PART I - HELPING YOURSELF 1. Forget the word alcoholic 2. Who said drinking alcohol was cool? 3. Giving up alcohol completely 4. Cutting down 5. Getting professional help PART II - HELPING OTHERS 6. Helping adults 7. Helping the young 8. If only... 9. Helping employees APPENDICES Appendix 1 - More detailed medical information Appendix 2 - Recent statistics Appendix 3 - Sources of help and contact details
Edmund Tirbutt has been teetotal for over 21 years, after drinking heavily during his years at university and subsequently finding it difficult to drink in moderation in his 20s. He tried various methods of cutting down and introduced rules to reduce his alcohol intake, including only drinking at weekends or when on holiday. Neither of these approaches worked as he always ended up drinking to excess. His decision to quit was determined by the intervention of a friend - when he was 28 years old - who told him he would end up sad and alone and, most probably, soon dead if he did not quit the booze, which he then did almost immediately. Since then his life has changed beyond recognition. He fulfilled his ambition to become a journalist on the national papers, and during the final seven years of his journalistic career won a remarkable 18 awards for excellence. Helen Tirbutt has been teetotal for over two years, after deciding that life without alcohol is infinitely better than a life with it. She made the decision to quit drinking for lifestyle reasons. During her 20s and 30s Helen worked in the City in the area of PR and Communications, and alcohol was very much a part of that lifestyle in the boom-bust years of the 1980s and throughout the 1990s. After setting up a copywriting company with her husband Edmund in 2004, she made many changes to her life, including moving out of London, taking up meditation and introducing more healthy ways of dealing with work tension and stress. She quickly found that it is a total myth that you can't have a good time without alcohol, and realised that there are plenty of other healthier and more effective ways of dealing with the modern day worries that cause many people to drink.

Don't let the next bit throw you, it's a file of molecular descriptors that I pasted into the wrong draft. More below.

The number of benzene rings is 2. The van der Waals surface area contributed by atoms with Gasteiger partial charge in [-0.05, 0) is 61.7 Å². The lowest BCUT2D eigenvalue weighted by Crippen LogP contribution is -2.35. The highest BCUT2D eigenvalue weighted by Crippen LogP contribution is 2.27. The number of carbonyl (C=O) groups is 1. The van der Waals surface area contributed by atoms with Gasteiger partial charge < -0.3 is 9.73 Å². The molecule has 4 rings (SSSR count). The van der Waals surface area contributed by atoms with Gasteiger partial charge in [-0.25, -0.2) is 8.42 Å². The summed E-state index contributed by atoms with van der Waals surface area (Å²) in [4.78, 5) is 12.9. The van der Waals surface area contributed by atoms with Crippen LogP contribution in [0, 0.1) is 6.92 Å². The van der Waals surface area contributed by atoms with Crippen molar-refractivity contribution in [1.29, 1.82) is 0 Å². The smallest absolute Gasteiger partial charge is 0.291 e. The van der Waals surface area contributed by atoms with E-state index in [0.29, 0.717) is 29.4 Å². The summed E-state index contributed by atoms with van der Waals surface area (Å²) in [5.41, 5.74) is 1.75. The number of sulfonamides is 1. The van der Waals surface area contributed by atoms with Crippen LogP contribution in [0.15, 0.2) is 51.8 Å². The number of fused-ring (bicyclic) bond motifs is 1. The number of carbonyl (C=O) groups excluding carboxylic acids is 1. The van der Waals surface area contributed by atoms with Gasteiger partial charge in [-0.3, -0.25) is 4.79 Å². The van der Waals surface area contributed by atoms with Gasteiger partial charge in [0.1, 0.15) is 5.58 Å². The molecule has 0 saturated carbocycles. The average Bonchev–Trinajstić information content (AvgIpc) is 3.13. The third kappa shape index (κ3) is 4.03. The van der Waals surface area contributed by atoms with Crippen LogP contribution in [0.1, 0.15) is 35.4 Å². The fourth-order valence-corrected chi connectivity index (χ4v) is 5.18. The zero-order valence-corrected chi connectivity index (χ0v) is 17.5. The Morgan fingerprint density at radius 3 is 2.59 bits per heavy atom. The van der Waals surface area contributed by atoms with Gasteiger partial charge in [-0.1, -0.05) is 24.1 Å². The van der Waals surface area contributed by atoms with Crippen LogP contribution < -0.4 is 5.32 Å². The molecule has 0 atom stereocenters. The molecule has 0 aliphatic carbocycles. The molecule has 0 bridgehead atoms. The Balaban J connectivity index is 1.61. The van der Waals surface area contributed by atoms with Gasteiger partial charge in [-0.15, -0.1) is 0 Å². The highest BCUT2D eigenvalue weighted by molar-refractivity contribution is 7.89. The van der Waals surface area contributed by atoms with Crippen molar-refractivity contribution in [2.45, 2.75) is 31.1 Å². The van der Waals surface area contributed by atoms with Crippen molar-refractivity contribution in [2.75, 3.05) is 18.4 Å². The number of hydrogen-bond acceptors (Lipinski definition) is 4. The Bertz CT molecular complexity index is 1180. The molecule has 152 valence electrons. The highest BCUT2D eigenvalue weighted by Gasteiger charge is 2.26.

"One of the most constructive, practical books on alcohol I've seen."- Marilyn Warnick, Books Editor at The Mail on Sunday"As a primary care substance misuse specialist with many years experience of supporting problem drinkers in reassessing their lives and effecting change I can recommend Beat the Booze as a practical and pragmatic resource. It is structured and optimistic in style which reflects the way in which therapists and practitioners seek to work effectively with individuals. The open and evidence-based approach means the book can be recommended to practitioners and patients alike. I am pleased to add this title to my substance misuse library."- Dr Linda Harris, Director RCGP Substance Misuse Unit"First class, in setting out why we have the problem and also the wider reactions of countries in Europe to our own country's self-induced ills. The book also provides real practical help to those who have succumbed in various ways to heavy drinking. How to beat it personally and the appropriate reactions of family and wider society are all very well set out."- Professor Roger Williams, CBE, Director of the Institute of Hepatology, International Centre For Research Into Liver Disorders"Reads extremely well and is highly informative. In particular, it should do a lot to help those who are not yet severely dependent but who are starting to get that way."- Dr Francis Keaney, Consultant Addiction Psychiatrist, National Addiction Centre"A useful and informative read, ideal for anyone with an alcohol related problem, their family, friends or employer."- Peter Smith, Head of Counselling, Broadway Lodge